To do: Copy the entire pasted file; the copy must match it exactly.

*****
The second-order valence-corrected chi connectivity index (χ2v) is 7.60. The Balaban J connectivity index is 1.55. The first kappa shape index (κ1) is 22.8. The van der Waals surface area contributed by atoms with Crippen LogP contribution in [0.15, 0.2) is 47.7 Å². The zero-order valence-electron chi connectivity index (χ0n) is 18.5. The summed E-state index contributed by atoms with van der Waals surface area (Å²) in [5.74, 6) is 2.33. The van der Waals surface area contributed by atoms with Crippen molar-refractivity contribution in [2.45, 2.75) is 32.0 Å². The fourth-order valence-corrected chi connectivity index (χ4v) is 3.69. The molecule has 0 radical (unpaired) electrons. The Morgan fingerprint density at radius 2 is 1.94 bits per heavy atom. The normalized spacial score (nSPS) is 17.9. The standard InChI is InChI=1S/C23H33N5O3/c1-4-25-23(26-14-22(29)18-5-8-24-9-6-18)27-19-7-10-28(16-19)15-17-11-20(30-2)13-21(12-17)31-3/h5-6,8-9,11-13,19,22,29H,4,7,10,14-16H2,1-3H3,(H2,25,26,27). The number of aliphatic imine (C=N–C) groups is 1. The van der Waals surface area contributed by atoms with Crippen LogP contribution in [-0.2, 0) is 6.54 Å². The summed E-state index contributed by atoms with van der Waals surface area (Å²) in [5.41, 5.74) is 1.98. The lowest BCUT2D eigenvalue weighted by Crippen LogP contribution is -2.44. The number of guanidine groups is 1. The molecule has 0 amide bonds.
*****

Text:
The second-order valence-corrected chi connectivity index (χ2v) is 7.60. The Balaban J connectivity index is 1.55. The first kappa shape index (κ1) is 22.8. The van der Waals surface area contributed by atoms with Crippen LogP contribution in [0.15, 0.2) is 47.7 Å². The zero-order valence-electron chi connectivity index (χ0n) is 18.5. The summed E-state index contributed by atoms with van der Waals surface area (Å²) in [5.74, 6) is 2.33. The van der Waals surface area contributed by atoms with Crippen molar-refractivity contribution in [2.45, 2.75) is 32.0 Å². The fourth-order valence-corrected chi connectivity index (χ4v) is 3.69. The molecule has 0 radical (unpaired) electrons. The Morgan fingerprint density at radius 2 is 1.94 bits per heavy atom. The normalized spacial score (nSPS) is 17.9. The standard InChI is InChI=1S/C23H33N5O3/c1-4-25-23(26-14-22(29)18-5-8-24-9-6-18)27-19-7-10-28(16-19)15-17-11-20(30-2)13-21(12-17)31-3/h5-6,8-9,11-13,19,22,29H,4,7,10,14-16H2,1-3H3,(H2,25,26,27). The number of aliphatic imine (C=N–C) groups is 1. The van der Waals surface area contributed by atoms with Crippen LogP contribution in [-0.2, 0) is 6.54 Å². The summed E-state index contributed by atoms with van der Waals surface area (Å²) in [5.41, 5.74) is 1.98. The lowest BCUT2D eigenvalue weighted by Crippen LogP contribution is -2.44. The number of guanidine groups is 1. The molecule has 0 amide bonds.